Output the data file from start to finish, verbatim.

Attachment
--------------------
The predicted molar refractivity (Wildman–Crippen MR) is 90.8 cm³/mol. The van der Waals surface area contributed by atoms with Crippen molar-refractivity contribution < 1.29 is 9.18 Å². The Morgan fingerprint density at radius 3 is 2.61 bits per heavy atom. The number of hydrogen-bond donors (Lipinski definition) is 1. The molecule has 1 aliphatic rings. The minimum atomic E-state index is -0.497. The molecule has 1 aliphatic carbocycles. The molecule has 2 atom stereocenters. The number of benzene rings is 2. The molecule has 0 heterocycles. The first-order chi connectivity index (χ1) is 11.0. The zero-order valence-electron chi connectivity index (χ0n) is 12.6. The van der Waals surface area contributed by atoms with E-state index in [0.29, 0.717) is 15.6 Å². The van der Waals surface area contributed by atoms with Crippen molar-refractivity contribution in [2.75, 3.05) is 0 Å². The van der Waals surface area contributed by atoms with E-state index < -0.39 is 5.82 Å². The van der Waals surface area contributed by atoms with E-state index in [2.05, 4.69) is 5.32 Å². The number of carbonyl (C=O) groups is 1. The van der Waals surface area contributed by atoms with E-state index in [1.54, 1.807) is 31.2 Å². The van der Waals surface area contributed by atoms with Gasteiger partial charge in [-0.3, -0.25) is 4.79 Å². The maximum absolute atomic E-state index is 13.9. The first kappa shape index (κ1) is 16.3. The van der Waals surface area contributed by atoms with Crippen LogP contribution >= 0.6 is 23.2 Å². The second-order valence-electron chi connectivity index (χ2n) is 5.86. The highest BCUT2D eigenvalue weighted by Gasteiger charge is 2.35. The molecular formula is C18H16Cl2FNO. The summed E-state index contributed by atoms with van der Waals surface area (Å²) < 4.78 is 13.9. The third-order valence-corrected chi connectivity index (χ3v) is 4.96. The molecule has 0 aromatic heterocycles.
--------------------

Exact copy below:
The predicted molar refractivity (Wildman–Crippen MR) is 90.8 cm³/mol. The van der Waals surface area contributed by atoms with Crippen molar-refractivity contribution < 1.29 is 9.18 Å². The Morgan fingerprint density at radius 3 is 2.61 bits per heavy atom. The number of hydrogen-bond donors (Lipinski definition) is 1. The molecule has 1 aliphatic rings. The minimum atomic E-state index is -0.497. The molecule has 1 aliphatic carbocycles. The molecule has 2 atom stereocenters. The number of benzene rings is 2. The molecule has 0 heterocycles. The first-order chi connectivity index (χ1) is 11.0. The zero-order valence-electron chi connectivity index (χ0n) is 12.6. The van der Waals surface area contributed by atoms with E-state index in [0.29, 0.717) is 15.6 Å². The van der Waals surface area contributed by atoms with Crippen molar-refractivity contribution in [2.75, 3.05) is 0 Å². The van der Waals surface area contributed by atoms with E-state index < -0.39 is 5.82 Å². The van der Waals surface area contributed by atoms with E-state index in [2.05, 4.69) is 5.32 Å². The number of carbonyl (C=O) groups is 1. The van der Waals surface area contributed by atoms with E-state index in [1.54, 1.807) is 31.2 Å². The van der Waals surface area contributed by atoms with Gasteiger partial charge in [-0.3, -0.25) is 4.79 Å². The maximum absolute atomic E-state index is 13.9. The first kappa shape index (κ1) is 16.3. The van der Waals surface area contributed by atoms with Crippen LogP contribution >= 0.6 is 23.2 Å². The second-order valence-electron chi connectivity index (χ2n) is 5.86. The highest BCUT2D eigenvalue weighted by Gasteiger charge is 2.35. The molecular formula is C18H16Cl2FNO. The summed E-state index contributed by atoms with van der Waals surface area (Å²) < 4.78 is 13.9. The third-order valence-corrected chi connectivity index (χ3v) is 4.96. The molecule has 0 aromatic heterocycles.